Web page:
Publications (3)3.27 Total impact
Article: Industrial Pseudomonas folliculitis[Show abstract] [Hide abstract]
ABSTRACT: IntroductionComplaints of poor water quality and skin rashes among workers at a US cardboard manufacturing facility were investigated to determine potential causes.Methods Employees were interviewed regarding work duties and health symptoms. Areas of dermatitis in affected employees were visually examined. Collected water samples were tested for potential chemical and microbial contaminants.ResultsA total of 27 employees were identified with complaints of recent skin rashes affecting primarily the upper and lower extremities. Dermatitis complaints were associated with water contact and work in areas with poor water quality. Water testing showed high levels of Pseudomonas aeruginosa. Other tested substances were not at levels of concern.Conclusions Overgrowth of P. aeruginosa occurred in the water system shortly after the facility switched to a closed-loop water recycling system and was the most likely cause of the observed dermatitis. To our knowledge, this is the first reported outbreak of Pseudomonas folliculitis in an industrial setting. Am. J. Ind. Med. 49:895–899, 2006. © 2006 Wiley-Liss, Inc.American Journal of Industrial Medicine 10/2006; 49(11):895 - 899. · 1.97 Impact Factor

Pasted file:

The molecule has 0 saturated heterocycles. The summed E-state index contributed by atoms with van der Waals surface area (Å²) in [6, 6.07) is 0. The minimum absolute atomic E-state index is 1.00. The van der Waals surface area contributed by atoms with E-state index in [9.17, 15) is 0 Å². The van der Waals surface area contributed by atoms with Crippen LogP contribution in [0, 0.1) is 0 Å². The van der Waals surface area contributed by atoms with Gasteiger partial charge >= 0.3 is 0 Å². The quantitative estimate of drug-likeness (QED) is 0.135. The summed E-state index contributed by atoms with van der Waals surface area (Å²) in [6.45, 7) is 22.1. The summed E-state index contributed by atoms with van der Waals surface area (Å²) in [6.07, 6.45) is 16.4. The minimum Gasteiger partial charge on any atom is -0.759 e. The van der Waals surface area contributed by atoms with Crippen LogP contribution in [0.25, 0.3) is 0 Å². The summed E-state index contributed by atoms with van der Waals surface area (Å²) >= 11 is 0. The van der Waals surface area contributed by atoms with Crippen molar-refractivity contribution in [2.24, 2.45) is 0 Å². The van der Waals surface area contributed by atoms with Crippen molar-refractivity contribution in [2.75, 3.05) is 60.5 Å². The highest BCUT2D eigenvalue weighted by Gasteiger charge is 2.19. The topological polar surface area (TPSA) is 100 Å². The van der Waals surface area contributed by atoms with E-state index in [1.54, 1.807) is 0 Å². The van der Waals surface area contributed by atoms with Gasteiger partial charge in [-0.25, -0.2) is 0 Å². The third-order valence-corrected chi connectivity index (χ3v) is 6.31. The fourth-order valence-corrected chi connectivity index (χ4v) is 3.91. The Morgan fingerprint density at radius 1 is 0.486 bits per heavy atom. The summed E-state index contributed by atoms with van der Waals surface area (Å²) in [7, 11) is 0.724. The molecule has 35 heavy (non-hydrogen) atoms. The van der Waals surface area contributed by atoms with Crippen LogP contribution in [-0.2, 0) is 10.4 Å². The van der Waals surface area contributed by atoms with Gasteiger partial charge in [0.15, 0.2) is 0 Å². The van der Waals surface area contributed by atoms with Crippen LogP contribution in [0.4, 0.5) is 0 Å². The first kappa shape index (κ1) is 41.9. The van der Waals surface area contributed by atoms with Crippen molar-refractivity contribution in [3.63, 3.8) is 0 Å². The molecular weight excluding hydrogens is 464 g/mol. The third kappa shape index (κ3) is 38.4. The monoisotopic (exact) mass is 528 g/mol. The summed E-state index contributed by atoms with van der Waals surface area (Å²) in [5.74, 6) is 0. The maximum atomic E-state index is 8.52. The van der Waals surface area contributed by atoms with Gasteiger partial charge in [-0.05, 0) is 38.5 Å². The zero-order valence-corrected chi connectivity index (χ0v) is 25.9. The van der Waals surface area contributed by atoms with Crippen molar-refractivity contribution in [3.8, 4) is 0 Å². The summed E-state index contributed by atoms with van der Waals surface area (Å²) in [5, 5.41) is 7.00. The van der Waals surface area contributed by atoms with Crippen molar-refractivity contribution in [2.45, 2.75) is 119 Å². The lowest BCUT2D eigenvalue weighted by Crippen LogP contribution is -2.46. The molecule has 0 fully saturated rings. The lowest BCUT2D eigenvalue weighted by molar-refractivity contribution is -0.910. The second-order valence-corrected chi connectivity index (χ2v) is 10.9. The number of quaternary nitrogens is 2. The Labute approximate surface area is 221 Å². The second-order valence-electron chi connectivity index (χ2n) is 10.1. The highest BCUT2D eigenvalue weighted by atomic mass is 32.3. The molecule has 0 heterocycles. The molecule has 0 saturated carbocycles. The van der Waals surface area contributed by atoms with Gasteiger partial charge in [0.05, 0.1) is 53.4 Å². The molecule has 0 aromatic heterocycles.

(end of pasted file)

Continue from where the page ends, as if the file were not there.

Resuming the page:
- Human and Ecological Risk Assessment 09/1995; 1(3):323-335. · 1.29 Impact Factor
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ABSTRACT: Soil cleanup guidelines were developed for diesel fuel No. 2 that are protective of human health. Guidelines were conservatively based on a residential land use scenario. This scenario estimates human health risks associated with long‐term exposure to site soil via the inhalation, dermal, and ingestion routes of exposure. Lifetime dermal cancer studies were selected as the basis for deriving a safe level of diesel fuel in soil. Soil cleanup guidelines for diesel fuel No. 2 ranged from 1166 to 11,287 mg/kg for adult or child residents and represent contaminant levels that pose acceptable health risks for both present and proposed future uses of a site.Journal of Soil Contamination - J SOIL CONTAM. 01/1992; 1(2):103-157.
University of Arkansas at Little RockLittle Rock, Arkansas, United States